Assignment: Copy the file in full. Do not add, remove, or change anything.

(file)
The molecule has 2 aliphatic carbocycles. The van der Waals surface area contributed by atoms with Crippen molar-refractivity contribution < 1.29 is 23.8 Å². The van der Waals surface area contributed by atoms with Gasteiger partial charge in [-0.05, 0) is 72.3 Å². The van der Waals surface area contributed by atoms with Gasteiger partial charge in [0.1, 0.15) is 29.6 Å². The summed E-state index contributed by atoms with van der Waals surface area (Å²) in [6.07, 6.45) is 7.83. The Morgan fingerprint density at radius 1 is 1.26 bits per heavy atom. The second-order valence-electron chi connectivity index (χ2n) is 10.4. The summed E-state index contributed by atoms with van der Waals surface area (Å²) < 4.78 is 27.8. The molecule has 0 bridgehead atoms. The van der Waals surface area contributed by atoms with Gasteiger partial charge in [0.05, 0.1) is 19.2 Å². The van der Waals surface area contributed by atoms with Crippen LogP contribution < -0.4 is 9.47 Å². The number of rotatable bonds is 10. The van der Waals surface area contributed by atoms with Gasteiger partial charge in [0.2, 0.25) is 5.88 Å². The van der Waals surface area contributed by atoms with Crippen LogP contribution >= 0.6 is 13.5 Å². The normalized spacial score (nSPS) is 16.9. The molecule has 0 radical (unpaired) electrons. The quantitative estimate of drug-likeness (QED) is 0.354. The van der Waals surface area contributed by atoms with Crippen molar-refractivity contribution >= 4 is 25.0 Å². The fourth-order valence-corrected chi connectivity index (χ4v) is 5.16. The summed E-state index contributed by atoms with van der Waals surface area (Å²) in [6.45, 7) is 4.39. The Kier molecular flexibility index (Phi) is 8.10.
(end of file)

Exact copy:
The molecule has 2 aliphatic carbocycles. The van der Waals surface area contributed by atoms with Crippen molar-refractivity contribution < 1.29 is 23.8 Å². The van der Waals surface area contributed by atoms with Gasteiger partial charge in [-0.05, 0) is 72.3 Å². The van der Waals surface area contributed by atoms with Gasteiger partial charge in [0.1, 0.15) is 29.6 Å². The summed E-state index contributed by atoms with van der Waals surface area (Å²) in [6.07, 6.45) is 7.83. The Morgan fingerprint density at radius 1 is 1.26 bits per heavy atom. The second-order valence-electron chi connectivity index (χ2n) is 10.4. The summed E-state index contributed by atoms with van der Waals surface area (Å²) < 4.78 is 27.8. The molecule has 0 bridgehead atoms. The van der Waals surface area contributed by atoms with Gasteiger partial charge in [0.05, 0.1) is 19.2 Å². The van der Waals surface area contributed by atoms with Crippen LogP contribution < -0.4 is 9.47 Å². The number of rotatable bonds is 10. The van der Waals surface area contributed by atoms with Gasteiger partial charge in [0.2, 0.25) is 5.88 Å². The van der Waals surface area contributed by atoms with Crippen LogP contribution >= 0.6 is 13.5 Å². The normalized spacial score (nSPS) is 16.9. The molecule has 0 radical (unpaired) electrons. The quantitative estimate of drug-likeness (QED) is 0.354. The van der Waals surface area contributed by atoms with Crippen molar-refractivity contribution >= 4 is 25.0 Å². The fourth-order valence-corrected chi connectivity index (χ4v) is 5.16. The summed E-state index contributed by atoms with van der Waals surface area (Å²) in [6.45, 7) is 4.39. The Kier molecular flexibility index (Phi) is 8.10.